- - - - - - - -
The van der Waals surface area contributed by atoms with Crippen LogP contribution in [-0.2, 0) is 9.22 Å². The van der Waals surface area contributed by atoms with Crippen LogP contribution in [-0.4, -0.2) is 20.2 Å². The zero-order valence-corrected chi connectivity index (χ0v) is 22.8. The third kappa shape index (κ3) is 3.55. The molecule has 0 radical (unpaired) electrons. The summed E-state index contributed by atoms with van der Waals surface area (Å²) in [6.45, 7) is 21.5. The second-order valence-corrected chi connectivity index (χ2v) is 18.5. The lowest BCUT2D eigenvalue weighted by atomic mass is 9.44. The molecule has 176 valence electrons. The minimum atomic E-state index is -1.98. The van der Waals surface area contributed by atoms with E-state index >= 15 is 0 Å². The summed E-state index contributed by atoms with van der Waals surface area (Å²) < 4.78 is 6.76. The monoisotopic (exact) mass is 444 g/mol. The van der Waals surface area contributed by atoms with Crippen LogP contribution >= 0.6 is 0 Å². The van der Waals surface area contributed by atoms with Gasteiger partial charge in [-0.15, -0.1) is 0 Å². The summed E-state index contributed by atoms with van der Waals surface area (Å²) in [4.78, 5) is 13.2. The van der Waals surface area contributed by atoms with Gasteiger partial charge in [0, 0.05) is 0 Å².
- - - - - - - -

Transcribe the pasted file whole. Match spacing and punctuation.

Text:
The van der Waals surface area contributed by atoms with Crippen LogP contribution in [-0.2, 0) is 9.22 Å². The van der Waals surface area contributed by atoms with Crippen LogP contribution in [-0.4, -0.2) is 20.2 Å². The zero-order valence-corrected chi connectivity index (χ0v) is 22.8. The third kappa shape index (κ3) is 3.55. The molecule has 0 radical (unpaired) electrons. The summed E-state index contributed by atoms with van der Waals surface area (Å²) in [6.45, 7) is 21.5. The second-order valence-corrected chi connectivity index (χ2v) is 18.5. The lowest BCUT2D eigenvalue weighted by atomic mass is 9.44. The molecule has 176 valence electrons. The minimum atomic E-state index is -1.98. The van der Waals surface area contributed by atoms with E-state index >= 15 is 0 Å². The summed E-state index contributed by atoms with van der Waals surface area (Å²) < 4.78 is 6.76. The monoisotopic (exact) mass is 444 g/mol. The van der Waals surface area contributed by atoms with Crippen LogP contribution >= 0.6 is 0 Å². The van der Waals surface area contributed by atoms with Gasteiger partial charge in [-0.15, -0.1) is 0 Å². The summed E-state index contributed by atoms with van der Waals surface area (Å²) in [4.78, 5) is 13.2. The van der Waals surface area contributed by atoms with Gasteiger partial charge in [0, 0.05) is 0 Å².